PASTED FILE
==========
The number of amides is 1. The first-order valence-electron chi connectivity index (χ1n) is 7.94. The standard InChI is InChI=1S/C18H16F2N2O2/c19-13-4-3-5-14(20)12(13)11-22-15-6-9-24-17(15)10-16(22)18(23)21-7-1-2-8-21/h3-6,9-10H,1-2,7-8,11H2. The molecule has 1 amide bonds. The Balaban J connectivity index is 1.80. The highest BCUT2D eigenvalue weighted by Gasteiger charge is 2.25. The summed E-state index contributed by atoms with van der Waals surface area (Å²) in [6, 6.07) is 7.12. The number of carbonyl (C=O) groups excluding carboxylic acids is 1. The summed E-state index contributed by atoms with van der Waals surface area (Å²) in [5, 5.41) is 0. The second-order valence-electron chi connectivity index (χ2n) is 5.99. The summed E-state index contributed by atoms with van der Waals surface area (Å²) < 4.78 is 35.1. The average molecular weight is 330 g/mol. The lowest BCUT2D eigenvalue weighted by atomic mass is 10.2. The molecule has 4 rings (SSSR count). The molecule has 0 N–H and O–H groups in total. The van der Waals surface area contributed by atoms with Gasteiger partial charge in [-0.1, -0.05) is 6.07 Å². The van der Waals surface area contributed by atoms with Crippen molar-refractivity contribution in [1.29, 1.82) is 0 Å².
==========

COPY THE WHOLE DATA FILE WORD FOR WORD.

The number of amides is 1. The first-order valence-electron chi connectivity index (χ1n) is 7.94. The standard InChI is InChI=1S/C18H16F2N2O2/c19-13-4-3-5-14(20)12(13)11-22-15-6-9-24-17(15)10-16(22)18(23)21-7-1-2-8-21/h3-6,9-10H,1-2,7-8,11H2. The molecule has 1 amide bonds. The Balaban J connectivity index is 1.80. The highest BCUT2D eigenvalue weighted by Gasteiger charge is 2.25. The summed E-state index contributed by atoms with van der Waals surface area (Å²) in [6, 6.07) is 7.12. The number of carbonyl (C=O) groups excluding carboxylic acids is 1. The summed E-state index contributed by atoms with van der Waals surface area (Å²) in [5, 5.41) is 0. The second-order valence-electron chi connectivity index (χ2n) is 5.99. The summed E-state index contributed by atoms with van der Waals surface area (Å²) < 4.78 is 35.1. The average molecular weight is 330 g/mol. The lowest BCUT2D eigenvalue weighted by atomic mass is 10.2. The molecule has 4 rings (SSSR count). The molecule has 0 N–H and O–H groups in total. The van der Waals surface area contributed by atoms with Gasteiger partial charge in [-0.1, -0.05) is 6.07 Å². The van der Waals surface area contributed by atoms with Crippen molar-refractivity contribution in [1.29, 1.82) is 0 Å².